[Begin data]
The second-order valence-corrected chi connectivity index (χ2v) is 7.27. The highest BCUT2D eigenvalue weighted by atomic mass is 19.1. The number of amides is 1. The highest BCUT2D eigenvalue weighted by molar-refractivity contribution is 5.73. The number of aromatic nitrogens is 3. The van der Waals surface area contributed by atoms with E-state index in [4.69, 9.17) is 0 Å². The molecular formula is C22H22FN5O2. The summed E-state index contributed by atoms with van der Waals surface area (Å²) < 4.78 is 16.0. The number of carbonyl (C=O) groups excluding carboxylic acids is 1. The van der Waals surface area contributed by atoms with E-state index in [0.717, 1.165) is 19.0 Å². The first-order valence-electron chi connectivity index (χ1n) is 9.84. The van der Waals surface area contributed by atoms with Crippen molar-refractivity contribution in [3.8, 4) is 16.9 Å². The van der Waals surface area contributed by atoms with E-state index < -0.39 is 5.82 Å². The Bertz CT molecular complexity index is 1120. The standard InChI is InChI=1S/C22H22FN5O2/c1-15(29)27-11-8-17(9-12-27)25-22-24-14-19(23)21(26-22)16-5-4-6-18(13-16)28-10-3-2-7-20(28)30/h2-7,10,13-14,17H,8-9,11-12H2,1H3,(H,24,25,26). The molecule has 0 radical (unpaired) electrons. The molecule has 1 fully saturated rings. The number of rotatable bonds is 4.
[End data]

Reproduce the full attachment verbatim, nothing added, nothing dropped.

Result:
The second-order valence-corrected chi connectivity index (χ2v) is 7.27. The highest BCUT2D eigenvalue weighted by atomic mass is 19.1. The number of amides is 1. The highest BCUT2D eigenvalue weighted by molar-refractivity contribution is 5.73. The number of aromatic nitrogens is 3. The van der Waals surface area contributed by atoms with E-state index in [4.69, 9.17) is 0 Å². The molecular formula is C22H22FN5O2. The summed E-state index contributed by atoms with van der Waals surface area (Å²) < 4.78 is 16.0. The number of carbonyl (C=O) groups excluding carboxylic acids is 1. The van der Waals surface area contributed by atoms with E-state index in [0.717, 1.165) is 19.0 Å². The first-order valence-electron chi connectivity index (χ1n) is 9.84. The van der Waals surface area contributed by atoms with Crippen molar-refractivity contribution in [3.8, 4) is 16.9 Å². The van der Waals surface area contributed by atoms with E-state index < -0.39 is 5.82 Å². The Bertz CT molecular complexity index is 1120. The standard InChI is InChI=1S/C22H22FN5O2/c1-15(29)27-11-8-17(9-12-27)25-22-24-14-19(23)21(26-22)16-5-4-6-18(13-16)28-10-3-2-7-20(28)30/h2-7,10,13-14,17H,8-9,11-12H2,1H3,(H,24,25,26). The molecule has 0 radical (unpaired) electrons. The molecule has 1 fully saturated rings. The number of rotatable bonds is 4.